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The rise of the decolonization movement in the region was accompanied by the rise of the West Indies cricket team as a major force in world cricket. The connection between the two developments was not accidental. As cricket scholars such as CLR James, Hilary Beckles, Tim Hector and Michael Manley have argued, the independence impulse was not confined to the political arena. The movement for independence from colonial bondage colonialism was an absolute system which consumed all of the colonized. Anti-colonial resistance, therefore penetrated the far reaches of the society. As the poet, Martin Carter, wrote in his Poems of Resistance- “All are involved/All are consumed.”
It was against this background that the West Indies cricket team visited England in 1950 for the first time since regular test cricket resumed with the end of the seemed world war. By this time the West Indies team boasted a new crop of players. Although the team was still captained by a white player, the majority of players were Black and Brown and from the working classes. This was a significant shift from previous teams which were dominated by white and brown players.
Much to the surprise of the cricket world the West Indies defeated England. This was a massive blow to the now declining empire. Cricket was a central pillar to British society – along with Christianity and the classics, it was a central aspect of the colonial project of domination and civilization. But here was the colonized turning the game into a form of liberation. The significance of this victory was not lost on the Caribbean society both at home and in England. The Caribbean immigrants in England, most of whom had gone there as cheap labor to help rebuild England after the war and as students, flocked to the cricket grounds to celebrate the West Indian triumph. There were similar celebrations at home.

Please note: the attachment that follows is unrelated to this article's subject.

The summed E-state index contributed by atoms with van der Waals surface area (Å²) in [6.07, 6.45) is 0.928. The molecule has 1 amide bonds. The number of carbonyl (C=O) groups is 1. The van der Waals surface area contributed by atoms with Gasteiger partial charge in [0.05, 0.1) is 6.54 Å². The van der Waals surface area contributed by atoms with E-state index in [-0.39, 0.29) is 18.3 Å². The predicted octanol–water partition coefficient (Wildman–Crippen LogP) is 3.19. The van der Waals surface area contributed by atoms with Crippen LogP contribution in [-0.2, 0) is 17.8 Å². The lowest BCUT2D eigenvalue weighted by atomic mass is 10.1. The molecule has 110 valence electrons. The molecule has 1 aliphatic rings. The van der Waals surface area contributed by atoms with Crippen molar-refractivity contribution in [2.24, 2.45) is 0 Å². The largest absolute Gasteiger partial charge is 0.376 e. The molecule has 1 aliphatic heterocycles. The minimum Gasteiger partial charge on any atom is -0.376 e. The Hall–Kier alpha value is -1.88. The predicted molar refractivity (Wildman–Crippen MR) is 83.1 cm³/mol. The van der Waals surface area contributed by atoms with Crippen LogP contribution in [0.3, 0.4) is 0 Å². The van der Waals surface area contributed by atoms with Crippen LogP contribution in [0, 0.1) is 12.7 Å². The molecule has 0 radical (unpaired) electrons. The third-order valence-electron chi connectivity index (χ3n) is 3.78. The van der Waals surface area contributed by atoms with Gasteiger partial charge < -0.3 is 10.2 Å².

While the entire team contributed to the team’s success, a few members stood out. Five of them would form the nucleus of the team for the next decade and emerge as the first group of great players since George Headley and Learie Constantine in the pre-war years . The “Three Ws” – Everton Weekes, Clyde Walcott and Frank Worrell – were the team’s primer batsmen. Born in Barbados, not far from each other, they formed a fearsome trio. Worrell was the most beautiful, a stylist – his movements at the crease were majestic. He made batting look simple, and was the first of a special breed of Caribbean batsmen for whom the word “graceful” would be aptly applied.
Walcott was the most fearsome of the lot. Tall and well built, he hit the ball with fierce power, especially off the backfoot. Like Worrell he would become the father of a long line of Caribbean “hard hitters” of the cricket ball. Weekes, who was considered the best of the three, fell somewhere between the other two in terms of style. He possessed beauty and could also hit the ball very hard. He is perhaps best known for his ability to hit the ball all along the ground. By 1950 he had already established a record as the batsmen to score the most consecutive centuries. That record would remain unbroken for another fifty years.
The other two stars of 1950 team were two spinners, Alfred Valentine and Sonny Ramadhin who were immortalized in song by the calypsonian, Lord Kitchener, as “those two pals of mine/Ramadhin and Valentine. Valentine, a Jamaican was a tall left arm spinner, who was a vicious turner of the ball. His impact on the West Indian performance was decisive – he took thirty three of the sixty wickets captured by the West Indians. Ramadhin, a Trinidadian, was the first player of East Indian descent to represent the West Indies. Prior to the 1950 series he had hardly played the game at a high level. He mesmerized the Englishmen with his ability to turn the ball in both directions. The batsmen therefore had a difficult time “picking him.”